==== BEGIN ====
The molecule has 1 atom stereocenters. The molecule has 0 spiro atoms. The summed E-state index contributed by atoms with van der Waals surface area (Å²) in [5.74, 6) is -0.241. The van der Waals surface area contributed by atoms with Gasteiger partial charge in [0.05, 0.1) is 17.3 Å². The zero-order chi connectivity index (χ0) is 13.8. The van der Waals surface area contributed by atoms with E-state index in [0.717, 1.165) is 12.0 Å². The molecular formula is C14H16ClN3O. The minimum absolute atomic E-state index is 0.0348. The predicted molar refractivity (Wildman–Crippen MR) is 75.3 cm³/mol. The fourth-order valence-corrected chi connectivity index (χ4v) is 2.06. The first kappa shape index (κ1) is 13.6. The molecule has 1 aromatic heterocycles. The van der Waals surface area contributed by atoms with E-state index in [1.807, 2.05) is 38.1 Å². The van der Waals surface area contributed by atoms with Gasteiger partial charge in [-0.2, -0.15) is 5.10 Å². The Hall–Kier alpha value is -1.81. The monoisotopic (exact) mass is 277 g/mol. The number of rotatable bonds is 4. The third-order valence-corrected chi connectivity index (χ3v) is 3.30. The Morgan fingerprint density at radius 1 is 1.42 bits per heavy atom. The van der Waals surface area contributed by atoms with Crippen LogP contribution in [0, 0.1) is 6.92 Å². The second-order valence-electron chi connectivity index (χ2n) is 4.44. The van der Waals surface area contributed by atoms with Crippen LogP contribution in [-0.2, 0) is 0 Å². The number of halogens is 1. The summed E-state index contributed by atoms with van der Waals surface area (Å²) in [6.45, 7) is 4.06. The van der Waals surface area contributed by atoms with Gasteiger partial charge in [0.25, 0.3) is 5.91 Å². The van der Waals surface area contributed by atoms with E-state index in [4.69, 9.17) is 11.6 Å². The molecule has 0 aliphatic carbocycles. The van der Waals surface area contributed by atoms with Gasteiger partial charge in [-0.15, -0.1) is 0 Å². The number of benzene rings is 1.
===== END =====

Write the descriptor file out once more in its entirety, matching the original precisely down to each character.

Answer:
The molecule has 1 atom stereocenters. The molecule has 0 spiro atoms. The summed E-state index contributed by atoms with van der Waals surface area (Å²) in [5.74, 6) is -0.241. The van der Waals surface area contributed by atoms with Gasteiger partial charge in [0.05, 0.1) is 17.3 Å². The zero-order chi connectivity index (χ0) is 13.8. The van der Waals surface area contributed by atoms with E-state index in [0.717, 1.165) is 12.0 Å². The molecular formula is C14H16ClN3O. The minimum absolute atomic E-state index is 0.0348. The predicted molar refractivity (Wildman–Crippen MR) is 75.3 cm³/mol. The fourth-order valence-corrected chi connectivity index (χ4v) is 2.06. The first kappa shape index (κ1) is 13.6. The molecule has 1 aromatic heterocycles. The van der Waals surface area contributed by atoms with E-state index in [1.807, 2.05) is 38.1 Å². The van der Waals surface area contributed by atoms with Gasteiger partial charge in [-0.2, -0.15) is 5.10 Å². The Hall–Kier alpha value is -1.81. The monoisotopic (exact) mass is 277 g/mol. The number of rotatable bonds is 4. The third-order valence-corrected chi connectivity index (χ3v) is 3.30. The Morgan fingerprint density at radius 1 is 1.42 bits per heavy atom. The van der Waals surface area contributed by atoms with Crippen LogP contribution in [0, 0.1) is 6.92 Å². The second-order valence-electron chi connectivity index (χ2n) is 4.44. The van der Waals surface area contributed by atoms with Crippen LogP contribution in [-0.2, 0) is 0 Å². The number of halogens is 1. The summed E-state index contributed by atoms with van der Waals surface area (Å²) in [6.45, 7) is 4.06. The van der Waals surface area contributed by atoms with Gasteiger partial charge in [0.25, 0.3) is 5.91 Å². The van der Waals surface area contributed by atoms with E-state index in [4.69, 9.17) is 11.6 Å². The molecule has 0 aliphatic carbocycles. The van der Waals surface area contributed by atoms with Gasteiger partial charge in [-0.15, -0.1) is 0 Å². The number of benzene rings is 1.